We have received a lot of questions about whether an attorney may advise his or her client to delete Facebook posts or Tweets in anticipation of filing a lawsuit, or even during the course of litigation. North Carolina Rule of Professional Conduct 3.4 prohibits a lawyer from obstructing another party’s access to evidence, and Rule of Professional Conduct 1.2 prohibits a lawyer from counseling or assisting a client in conduct that the lawyer knows is criminal or fraudulent. So, would deleting the social media posts constitute a violation of these rules? The answer is a resounding “it depends.”
The North Carolina State Bar issued a formal opinion on this question, stating that the attorney “should examine the law on preservation of information, spoliation of evidence, and obstruction of justice to determine whether removing existing postings would be a violation of the law.” (2014 Formal Ethics Opinion 5). Therefore, the attorney must look to case law for guidance on whether removal of a client’s posting will constitute spoliation of evidence, and each potential removal may need to be examined on a case-by-case basis.
The North Carolina State Bar has determined that as long as the removal of postings “does not constitute spoliation and is not otherwise illegal, or the removal is done in compliance with the rules and law on preservation and spoliation of evidence, the lawyer may instruct the client to remove existing postings on social media.” (2014 Formal Ethics Opinion 5). Importantly, the State Bar stated that for purposes of preservation, “the lawyer may take possession of printed or digital images of the client’s postings.” (Id.)
However, even where an attorney determines that removal of a client’s social media postings would not violate the Rules of Professional Conduct or other laws, the lawyer may still want to consider the practical implications of advising a client to remove social media posts and the impact such deletion may have on his or her client’s case. Sharp opposing counsel will likely ask a deponent about his or her social media accounts, whether any posts were deleted, and—you guessed it—for detailed explanations of the exact content of what was deleted. Arguments may ensue about whether the deleted postings are relevant to the case, but the inference of having deleted the postings could be prejudicial (perhaps even more prejudicial than the content of the postings themselves), and could potentially cause lasting damage to the case.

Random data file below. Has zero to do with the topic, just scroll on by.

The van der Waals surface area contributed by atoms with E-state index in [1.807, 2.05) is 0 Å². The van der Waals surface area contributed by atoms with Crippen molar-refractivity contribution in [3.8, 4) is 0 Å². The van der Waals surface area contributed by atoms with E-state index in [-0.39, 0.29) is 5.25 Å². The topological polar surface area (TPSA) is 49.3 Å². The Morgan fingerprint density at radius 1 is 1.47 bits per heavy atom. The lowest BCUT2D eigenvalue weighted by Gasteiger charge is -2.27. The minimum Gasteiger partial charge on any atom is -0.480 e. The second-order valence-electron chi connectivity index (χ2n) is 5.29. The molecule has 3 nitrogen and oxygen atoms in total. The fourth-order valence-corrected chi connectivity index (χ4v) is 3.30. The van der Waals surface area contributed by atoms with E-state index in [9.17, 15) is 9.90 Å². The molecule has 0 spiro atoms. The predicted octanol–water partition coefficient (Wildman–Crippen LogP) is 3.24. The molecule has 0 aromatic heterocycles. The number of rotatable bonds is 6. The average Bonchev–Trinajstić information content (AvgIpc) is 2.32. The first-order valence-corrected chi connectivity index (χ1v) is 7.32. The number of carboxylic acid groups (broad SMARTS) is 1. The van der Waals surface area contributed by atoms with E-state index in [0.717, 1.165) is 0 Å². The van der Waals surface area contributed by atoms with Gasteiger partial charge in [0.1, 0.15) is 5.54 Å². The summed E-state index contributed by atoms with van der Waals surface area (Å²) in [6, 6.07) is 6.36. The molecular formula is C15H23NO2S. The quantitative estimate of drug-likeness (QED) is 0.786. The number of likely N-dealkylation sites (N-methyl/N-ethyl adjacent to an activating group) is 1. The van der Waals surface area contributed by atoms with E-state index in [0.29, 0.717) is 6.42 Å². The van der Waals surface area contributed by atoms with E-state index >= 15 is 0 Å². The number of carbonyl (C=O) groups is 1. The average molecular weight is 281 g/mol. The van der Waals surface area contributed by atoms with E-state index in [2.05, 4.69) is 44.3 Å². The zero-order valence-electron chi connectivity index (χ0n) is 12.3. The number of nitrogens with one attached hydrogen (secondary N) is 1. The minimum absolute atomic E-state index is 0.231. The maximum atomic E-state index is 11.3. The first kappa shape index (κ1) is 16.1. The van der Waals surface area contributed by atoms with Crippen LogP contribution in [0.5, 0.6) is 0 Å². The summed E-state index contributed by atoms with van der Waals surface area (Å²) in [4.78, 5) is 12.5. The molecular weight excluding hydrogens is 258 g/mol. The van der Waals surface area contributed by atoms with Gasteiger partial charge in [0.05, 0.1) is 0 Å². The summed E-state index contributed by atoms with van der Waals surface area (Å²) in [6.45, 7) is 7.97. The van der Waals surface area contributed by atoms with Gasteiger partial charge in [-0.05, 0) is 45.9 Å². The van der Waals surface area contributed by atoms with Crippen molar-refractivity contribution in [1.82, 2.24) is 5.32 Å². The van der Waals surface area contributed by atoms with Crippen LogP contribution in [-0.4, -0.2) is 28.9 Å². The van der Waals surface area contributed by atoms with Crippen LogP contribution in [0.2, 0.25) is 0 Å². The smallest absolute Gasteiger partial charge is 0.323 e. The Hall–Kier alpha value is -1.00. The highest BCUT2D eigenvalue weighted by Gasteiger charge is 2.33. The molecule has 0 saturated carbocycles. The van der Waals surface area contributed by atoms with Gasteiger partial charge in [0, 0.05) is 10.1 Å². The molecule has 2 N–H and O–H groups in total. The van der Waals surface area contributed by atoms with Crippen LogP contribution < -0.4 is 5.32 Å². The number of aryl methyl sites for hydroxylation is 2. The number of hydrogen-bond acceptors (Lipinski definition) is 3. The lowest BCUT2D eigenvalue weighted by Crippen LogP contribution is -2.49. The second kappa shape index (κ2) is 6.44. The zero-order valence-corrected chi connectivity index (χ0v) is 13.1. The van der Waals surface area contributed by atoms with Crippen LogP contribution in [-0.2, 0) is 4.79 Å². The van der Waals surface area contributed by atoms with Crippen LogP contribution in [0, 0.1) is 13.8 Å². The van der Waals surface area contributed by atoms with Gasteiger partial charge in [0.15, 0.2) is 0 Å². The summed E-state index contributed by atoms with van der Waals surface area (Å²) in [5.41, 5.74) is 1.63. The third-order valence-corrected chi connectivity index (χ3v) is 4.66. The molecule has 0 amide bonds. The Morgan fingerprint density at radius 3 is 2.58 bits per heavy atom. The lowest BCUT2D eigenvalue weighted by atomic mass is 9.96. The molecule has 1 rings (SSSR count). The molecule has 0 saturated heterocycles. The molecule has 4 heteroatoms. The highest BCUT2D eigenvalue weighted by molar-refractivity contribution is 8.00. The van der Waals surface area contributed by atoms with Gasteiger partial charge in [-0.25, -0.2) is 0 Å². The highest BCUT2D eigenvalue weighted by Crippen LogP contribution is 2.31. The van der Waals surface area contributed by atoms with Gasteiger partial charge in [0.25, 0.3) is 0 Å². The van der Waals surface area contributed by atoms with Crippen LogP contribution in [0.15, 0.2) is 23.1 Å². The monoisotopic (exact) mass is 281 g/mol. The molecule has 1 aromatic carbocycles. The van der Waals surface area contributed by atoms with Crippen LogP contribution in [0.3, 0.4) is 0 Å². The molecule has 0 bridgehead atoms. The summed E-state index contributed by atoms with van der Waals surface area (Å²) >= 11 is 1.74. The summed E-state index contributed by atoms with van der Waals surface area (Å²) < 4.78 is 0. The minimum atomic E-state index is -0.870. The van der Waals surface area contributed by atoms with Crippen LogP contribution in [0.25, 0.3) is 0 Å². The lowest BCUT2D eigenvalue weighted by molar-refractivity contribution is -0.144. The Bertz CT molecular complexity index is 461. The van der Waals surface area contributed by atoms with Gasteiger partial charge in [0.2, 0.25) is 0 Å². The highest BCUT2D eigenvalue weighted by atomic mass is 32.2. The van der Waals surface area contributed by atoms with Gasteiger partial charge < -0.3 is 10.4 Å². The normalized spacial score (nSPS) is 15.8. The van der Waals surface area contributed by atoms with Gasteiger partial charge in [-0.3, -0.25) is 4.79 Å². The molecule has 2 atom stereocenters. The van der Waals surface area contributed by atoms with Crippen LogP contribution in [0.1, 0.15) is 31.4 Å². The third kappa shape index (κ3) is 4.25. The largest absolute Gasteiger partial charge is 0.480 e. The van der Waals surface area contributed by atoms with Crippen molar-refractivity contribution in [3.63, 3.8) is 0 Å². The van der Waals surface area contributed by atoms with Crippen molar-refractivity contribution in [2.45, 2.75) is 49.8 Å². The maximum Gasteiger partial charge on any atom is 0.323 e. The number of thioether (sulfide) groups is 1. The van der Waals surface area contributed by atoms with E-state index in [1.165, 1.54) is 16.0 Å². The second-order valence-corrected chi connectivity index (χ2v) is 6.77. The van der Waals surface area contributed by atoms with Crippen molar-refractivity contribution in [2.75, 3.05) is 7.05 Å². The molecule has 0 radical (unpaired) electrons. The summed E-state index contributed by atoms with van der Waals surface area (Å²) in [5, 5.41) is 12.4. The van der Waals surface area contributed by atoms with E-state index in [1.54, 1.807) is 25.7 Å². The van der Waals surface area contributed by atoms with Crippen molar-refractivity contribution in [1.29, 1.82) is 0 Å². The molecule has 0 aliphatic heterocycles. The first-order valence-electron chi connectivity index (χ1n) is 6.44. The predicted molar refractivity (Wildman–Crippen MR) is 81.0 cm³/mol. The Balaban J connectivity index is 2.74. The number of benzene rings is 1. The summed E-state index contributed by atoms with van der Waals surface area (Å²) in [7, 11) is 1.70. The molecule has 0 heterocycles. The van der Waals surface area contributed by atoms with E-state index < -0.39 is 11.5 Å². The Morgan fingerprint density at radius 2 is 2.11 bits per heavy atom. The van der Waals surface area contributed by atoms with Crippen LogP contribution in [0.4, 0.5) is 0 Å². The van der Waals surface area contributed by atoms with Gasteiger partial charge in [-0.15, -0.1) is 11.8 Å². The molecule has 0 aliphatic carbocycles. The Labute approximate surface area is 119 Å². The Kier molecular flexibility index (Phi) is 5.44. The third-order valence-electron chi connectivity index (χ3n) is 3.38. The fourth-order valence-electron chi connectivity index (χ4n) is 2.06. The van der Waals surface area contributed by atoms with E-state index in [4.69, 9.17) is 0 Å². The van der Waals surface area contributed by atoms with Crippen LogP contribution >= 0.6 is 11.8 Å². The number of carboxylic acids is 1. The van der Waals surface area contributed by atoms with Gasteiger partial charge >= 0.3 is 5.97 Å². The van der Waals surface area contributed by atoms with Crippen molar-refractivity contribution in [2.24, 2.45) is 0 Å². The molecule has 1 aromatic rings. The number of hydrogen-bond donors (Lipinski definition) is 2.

As an alternative to deleting social media postings, lawyers may want to advise clients facing potential litigation to adjust the security and privacy settings on social media pages to the highest level of restricted access. Again, it is the attorney’s responsibility to determine whether restricting access would violate any laws or court orders. (2014 Formal Ethics Opinion 5). Although adjusting the security and privacy settings would not prevent discovery of social media postings through traditional methods (such as requests for production of documents pursuant to Rule 34 of the North Carolina Rules of Civil Procedure), it could provide counsel an opportunity to object to production of such posts on the grounds of relevancy, or at the very least, limit the opportunity for opposing counsel to examine your client’s social media pages as an “open book.”